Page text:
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Post #7

INVASION OF THE F-BOMB (Date: May 21, 2021)

When did everyone start dropping F-bombs? - Chicago TribuneAm I being too sensitive….or is the f-bomb being used far too frequently by script writers today?  The infamous swear word is creeping into all genres—not just the ones you might expect to find it.  No, check that.  Not creeping.  It’s marching into them.

In the past two weeks, everything I’ve watched has contained usage of it.  The word is pervasive in MORTAL KOMBAT and THOSE WHO WISH ME DEAD—prominent releases from major distributors (currently available theatrically and on HBO MAX).

KOMBAT puts the word alongside a generous assortment of other indelicate language–even including it in gory fight sequences.  But hey, this is based on a violent video game.  What should one expect?  Subtlety?

An important 12-year-old character is among those who nonsensically deliver the f-bomb in WISH ME DEAD, a lousy thriller masquerading as entertainment.  The usually reliable writer/director Taylor Sheridan (SICARIO / HELL AND HIGH WATER / WIND RIVER / YELLOWSTONE) strikes out badly here.

Rear Window - Authentic Original 27x40 Rolled Movie Poster at Amazon's  Entertainment Collectibles StoreWith the word still ringing in my ears from over usage in those disappointing stinkers, I approached THE WOMAN IN THE WINDOW (now on Netflix) with caution.  I decided to give the movie a shot—until an actor uttered that word.  Guess what Amy Adams says 4 minutes into the film?  Fulfilling my threat, I turned off the TV.  I did subsequently watch the whole thing (with more f-bombs)—which ends up being a mediocre rip-off of Alfred Hitchcock’s REAR WINDOW (1954).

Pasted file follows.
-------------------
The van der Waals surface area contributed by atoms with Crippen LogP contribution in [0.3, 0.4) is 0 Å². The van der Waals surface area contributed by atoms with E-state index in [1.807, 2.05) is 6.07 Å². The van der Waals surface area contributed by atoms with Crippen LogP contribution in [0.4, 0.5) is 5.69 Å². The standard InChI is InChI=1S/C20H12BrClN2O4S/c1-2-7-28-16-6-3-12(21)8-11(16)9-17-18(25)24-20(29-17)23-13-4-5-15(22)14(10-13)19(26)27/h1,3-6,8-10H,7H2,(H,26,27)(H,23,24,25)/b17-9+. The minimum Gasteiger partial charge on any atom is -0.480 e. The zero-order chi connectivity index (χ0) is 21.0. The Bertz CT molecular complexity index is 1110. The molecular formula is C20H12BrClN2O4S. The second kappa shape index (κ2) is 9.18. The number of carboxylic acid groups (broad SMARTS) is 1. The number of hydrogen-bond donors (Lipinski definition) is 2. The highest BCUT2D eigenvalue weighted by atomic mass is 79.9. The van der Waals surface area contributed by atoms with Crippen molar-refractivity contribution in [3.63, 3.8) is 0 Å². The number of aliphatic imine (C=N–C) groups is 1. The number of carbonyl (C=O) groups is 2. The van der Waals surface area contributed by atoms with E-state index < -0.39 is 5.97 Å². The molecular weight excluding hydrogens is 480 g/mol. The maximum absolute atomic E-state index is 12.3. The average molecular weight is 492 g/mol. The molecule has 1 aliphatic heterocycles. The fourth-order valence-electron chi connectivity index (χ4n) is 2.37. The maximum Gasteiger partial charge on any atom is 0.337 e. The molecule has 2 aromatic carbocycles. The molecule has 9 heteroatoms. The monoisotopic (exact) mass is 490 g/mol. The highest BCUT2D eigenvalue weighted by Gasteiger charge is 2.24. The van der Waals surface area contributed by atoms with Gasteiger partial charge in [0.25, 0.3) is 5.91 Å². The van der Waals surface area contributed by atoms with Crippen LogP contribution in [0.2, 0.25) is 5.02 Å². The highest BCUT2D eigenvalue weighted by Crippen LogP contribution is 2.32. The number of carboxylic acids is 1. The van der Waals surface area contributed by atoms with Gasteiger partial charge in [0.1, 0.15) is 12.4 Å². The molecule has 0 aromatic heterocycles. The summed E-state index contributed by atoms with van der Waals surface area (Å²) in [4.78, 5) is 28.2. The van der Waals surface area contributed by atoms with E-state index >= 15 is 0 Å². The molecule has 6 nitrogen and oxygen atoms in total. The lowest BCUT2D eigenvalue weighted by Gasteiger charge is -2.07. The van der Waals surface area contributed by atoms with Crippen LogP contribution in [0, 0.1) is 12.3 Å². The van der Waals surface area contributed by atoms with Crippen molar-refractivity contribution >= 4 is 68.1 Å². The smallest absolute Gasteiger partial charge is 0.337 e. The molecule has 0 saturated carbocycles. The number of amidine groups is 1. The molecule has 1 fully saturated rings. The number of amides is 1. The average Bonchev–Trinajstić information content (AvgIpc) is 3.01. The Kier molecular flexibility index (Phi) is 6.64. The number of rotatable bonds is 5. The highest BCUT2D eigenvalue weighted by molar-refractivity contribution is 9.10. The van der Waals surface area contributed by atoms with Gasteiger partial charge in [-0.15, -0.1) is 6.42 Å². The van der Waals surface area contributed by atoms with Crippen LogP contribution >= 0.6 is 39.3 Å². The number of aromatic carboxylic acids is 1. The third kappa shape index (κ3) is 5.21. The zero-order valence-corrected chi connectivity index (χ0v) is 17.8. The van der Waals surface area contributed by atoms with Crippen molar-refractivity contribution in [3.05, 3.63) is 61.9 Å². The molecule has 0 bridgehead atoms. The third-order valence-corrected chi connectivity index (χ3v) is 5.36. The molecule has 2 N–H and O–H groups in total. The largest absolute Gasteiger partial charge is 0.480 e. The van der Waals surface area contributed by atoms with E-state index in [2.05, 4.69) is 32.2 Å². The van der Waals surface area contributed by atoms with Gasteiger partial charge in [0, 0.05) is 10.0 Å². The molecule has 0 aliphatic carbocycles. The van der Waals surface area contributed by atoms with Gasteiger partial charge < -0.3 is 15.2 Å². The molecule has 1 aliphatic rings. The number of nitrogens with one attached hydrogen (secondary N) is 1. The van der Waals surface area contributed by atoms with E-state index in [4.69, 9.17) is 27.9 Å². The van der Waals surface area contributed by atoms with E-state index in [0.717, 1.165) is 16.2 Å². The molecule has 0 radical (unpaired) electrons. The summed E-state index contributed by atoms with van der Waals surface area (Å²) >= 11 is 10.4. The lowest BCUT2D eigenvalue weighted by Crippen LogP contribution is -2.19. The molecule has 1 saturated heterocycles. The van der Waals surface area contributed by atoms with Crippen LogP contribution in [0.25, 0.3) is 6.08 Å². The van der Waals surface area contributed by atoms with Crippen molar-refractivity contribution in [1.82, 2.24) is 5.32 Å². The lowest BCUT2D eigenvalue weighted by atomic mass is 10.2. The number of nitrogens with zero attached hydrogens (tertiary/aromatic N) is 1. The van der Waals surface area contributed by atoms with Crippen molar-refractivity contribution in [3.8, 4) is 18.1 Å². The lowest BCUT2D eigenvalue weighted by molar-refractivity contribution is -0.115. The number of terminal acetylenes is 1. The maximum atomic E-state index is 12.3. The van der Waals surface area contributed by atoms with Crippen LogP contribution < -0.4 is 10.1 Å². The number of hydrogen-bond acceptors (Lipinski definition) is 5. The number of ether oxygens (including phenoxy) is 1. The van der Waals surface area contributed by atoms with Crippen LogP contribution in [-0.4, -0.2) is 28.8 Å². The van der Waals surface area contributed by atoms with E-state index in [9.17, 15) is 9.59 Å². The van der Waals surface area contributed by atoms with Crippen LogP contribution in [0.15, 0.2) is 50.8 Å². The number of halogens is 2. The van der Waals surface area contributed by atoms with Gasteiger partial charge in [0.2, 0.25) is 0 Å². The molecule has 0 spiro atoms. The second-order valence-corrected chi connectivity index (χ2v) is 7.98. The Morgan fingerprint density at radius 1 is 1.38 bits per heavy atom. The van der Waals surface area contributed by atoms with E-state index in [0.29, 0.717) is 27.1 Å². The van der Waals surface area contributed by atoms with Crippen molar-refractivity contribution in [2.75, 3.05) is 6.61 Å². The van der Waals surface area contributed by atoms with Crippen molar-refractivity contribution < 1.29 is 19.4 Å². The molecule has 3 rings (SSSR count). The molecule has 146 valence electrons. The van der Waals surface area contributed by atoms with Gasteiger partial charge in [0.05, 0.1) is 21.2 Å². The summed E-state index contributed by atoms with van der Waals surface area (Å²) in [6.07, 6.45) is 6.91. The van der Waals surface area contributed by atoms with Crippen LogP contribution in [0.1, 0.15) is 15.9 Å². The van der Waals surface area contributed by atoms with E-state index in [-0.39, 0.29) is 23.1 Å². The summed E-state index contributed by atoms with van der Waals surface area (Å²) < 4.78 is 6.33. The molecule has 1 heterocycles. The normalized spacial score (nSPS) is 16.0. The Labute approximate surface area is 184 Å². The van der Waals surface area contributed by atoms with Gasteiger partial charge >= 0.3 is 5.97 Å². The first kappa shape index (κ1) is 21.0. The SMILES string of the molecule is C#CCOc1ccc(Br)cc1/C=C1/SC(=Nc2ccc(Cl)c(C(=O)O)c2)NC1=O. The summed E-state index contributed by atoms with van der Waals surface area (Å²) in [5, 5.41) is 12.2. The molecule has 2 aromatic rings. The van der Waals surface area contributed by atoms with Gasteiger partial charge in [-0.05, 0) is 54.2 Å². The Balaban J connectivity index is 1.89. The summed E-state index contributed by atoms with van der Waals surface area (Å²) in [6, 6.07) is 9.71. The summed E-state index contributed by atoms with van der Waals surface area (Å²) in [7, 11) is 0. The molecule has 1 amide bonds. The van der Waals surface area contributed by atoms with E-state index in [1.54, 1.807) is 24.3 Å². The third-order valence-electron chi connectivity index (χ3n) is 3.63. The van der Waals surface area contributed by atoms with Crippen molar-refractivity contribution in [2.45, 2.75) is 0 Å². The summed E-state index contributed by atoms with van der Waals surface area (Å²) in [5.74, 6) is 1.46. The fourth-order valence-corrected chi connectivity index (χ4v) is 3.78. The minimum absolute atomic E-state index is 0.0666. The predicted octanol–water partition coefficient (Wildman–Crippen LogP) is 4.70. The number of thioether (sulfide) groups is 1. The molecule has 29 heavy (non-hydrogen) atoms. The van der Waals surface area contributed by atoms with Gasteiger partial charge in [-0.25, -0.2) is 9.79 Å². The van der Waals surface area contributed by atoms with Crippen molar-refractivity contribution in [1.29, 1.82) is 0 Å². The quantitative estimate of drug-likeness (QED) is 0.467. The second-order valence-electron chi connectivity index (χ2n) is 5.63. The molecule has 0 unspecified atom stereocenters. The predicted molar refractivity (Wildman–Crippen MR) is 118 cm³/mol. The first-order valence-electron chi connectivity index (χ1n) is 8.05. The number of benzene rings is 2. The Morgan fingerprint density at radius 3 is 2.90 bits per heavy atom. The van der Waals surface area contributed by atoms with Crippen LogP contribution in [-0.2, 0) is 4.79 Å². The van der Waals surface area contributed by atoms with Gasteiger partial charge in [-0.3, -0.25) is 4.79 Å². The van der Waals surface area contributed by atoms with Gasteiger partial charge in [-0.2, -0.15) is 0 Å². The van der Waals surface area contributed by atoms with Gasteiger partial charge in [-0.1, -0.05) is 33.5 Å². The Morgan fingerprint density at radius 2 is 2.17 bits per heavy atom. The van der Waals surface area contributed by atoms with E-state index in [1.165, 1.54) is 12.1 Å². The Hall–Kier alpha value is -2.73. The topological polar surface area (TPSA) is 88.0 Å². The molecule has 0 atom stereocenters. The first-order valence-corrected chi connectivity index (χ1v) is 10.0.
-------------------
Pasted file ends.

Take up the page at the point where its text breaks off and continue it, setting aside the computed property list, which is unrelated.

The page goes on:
Two very good series, MARE OF EASTTOWN and HALSTON, manage to punctuate certain scenes with invective.  It is selectively placed and not coming across as lazy writing.  Is it a good thing when the word exists in scripts and you aren’t noticing it?  Or can one continue to question whether its use is really necessary?

It’s not like the word hasn’t been overused in movies before.  Check Wikipedia and you will find a list of 138 films which use it (in various forms) in record numbers.  Two extreme examples from that list are: THE WOLF OF WALL STREET (2013) which uses it 569 times during 180 minutes and UNCUT GEMS (2019)…560 times in 135 minutes.

I won’t advocate elimination of the word in films. Someone will definitely cry censorship.  But I would like to see more judicious use of it.  Is that too much to ask?  Give that some thought.

That’s the way I see and, in this instance, hear it.

Click here to read more about Barry Steelman!

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